Just why is it so scary? Well, for one thing, it can kill you. Anything that can kill you is scary! It can also kill your baby. If it doesn’t kill you, it can cause seizures and kidney failure. Fun, right? Other potential complications include bleeding disorders, a ruptured liver, placenta separation and stroke. I should note that PubMed Health claims that death is rare. When a doctor is yelling in your face that you could have a stroke and die if you don’t stop demanding they take you off the wretched “Mag” drip, it doesn’t sound like a rare complication. More on that later.
Who can get preeclampsia?
Basically, any pregnant woman is at risk for preeclampsia. It’s not really a condition that discriminates. However, there are certain risk factors that can increase the likelihood of developing this condition. These include being a first time mom, being pregnant with more than one baby, being overweight or over the age 35. Having a history of high blood pressure, heart disease and diabetes can also up your risk.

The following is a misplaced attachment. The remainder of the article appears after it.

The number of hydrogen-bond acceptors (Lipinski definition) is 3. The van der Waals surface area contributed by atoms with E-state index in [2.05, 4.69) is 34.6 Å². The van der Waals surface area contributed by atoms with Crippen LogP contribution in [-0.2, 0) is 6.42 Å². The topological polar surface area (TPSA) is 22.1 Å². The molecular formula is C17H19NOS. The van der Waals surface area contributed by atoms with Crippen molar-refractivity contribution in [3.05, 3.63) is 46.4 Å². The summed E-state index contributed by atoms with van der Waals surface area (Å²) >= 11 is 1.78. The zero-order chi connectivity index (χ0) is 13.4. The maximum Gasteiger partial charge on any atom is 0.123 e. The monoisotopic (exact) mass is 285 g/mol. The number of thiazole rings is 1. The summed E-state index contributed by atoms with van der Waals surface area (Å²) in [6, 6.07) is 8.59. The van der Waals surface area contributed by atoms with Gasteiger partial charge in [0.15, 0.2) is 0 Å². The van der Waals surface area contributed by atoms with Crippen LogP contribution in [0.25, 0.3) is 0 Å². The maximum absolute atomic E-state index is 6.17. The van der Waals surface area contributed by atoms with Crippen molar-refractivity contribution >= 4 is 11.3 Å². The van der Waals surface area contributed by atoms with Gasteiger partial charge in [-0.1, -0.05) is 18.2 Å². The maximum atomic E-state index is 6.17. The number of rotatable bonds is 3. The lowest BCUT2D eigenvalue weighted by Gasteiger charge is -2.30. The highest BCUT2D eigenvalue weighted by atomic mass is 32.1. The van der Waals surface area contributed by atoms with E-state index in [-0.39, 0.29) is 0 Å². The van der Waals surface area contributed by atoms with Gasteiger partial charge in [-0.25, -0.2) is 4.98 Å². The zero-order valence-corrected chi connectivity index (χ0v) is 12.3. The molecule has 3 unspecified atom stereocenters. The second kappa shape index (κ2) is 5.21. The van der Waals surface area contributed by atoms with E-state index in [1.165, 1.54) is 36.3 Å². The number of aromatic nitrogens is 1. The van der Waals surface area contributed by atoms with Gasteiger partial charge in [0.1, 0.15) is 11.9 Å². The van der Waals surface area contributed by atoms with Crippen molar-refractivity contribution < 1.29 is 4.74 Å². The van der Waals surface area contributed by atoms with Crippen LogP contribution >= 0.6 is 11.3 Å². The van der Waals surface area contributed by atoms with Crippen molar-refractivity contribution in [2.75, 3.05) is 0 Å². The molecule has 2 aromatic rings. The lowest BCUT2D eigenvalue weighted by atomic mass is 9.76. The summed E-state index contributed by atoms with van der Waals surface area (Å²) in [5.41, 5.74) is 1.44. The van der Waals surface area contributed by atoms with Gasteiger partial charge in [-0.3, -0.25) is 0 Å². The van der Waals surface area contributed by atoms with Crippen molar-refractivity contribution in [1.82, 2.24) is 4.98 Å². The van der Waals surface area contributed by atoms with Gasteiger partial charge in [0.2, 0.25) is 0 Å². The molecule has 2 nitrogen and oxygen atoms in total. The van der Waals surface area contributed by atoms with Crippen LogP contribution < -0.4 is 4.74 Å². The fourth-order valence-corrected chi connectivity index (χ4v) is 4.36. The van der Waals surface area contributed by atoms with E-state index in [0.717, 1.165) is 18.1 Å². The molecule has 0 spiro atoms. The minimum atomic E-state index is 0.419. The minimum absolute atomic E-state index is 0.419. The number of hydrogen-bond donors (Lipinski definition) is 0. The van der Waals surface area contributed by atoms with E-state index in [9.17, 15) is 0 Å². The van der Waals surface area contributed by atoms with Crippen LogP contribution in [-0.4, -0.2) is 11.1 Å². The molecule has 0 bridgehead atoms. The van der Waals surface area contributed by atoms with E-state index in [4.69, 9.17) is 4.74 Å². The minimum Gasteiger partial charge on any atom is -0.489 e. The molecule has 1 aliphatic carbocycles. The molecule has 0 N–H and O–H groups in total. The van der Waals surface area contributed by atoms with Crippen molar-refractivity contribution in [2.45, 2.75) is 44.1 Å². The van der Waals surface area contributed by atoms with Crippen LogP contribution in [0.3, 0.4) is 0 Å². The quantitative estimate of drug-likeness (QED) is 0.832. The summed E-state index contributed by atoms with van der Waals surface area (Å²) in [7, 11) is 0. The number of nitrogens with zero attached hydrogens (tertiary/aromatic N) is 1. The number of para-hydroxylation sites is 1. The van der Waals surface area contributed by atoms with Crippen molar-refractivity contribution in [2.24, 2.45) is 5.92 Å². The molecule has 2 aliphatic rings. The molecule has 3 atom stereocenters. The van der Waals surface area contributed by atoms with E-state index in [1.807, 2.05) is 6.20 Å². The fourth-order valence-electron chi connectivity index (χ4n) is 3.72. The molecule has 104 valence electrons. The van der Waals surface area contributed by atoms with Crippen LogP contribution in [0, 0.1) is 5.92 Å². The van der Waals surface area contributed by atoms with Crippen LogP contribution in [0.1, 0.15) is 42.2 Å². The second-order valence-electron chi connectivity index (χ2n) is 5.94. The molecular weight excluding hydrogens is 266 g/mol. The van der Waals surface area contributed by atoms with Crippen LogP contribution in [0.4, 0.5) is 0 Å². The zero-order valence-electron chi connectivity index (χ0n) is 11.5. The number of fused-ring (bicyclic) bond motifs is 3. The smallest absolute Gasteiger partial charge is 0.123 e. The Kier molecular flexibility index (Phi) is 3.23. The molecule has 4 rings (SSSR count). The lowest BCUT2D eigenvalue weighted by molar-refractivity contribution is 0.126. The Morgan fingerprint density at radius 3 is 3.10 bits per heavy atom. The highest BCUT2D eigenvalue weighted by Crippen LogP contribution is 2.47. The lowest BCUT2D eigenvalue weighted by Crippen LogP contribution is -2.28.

I was a first-time mom when I developed preeclampsia. I was also overweight before I got pregnant. While those two things alone aren’t enough to guarantee the condition, they were factors.
What causes preeclampsia?
Ha! That’s the burning question, isn’t it? I mean, if they could figure that out, they could decrease the risk quite a bit, right? Alas, no one really knows. Sure, there are theories. Some say it’s caused by an allergy to your partner’s sperm. Others say eating the wrong foods can cause it. There are countless theories, but no real answers. Researchers are making breakthroughs in discovering the real cause of preeclampsia, but despite excitement over the research, it’s still just a theory.
How do you know if you have preeclampsia?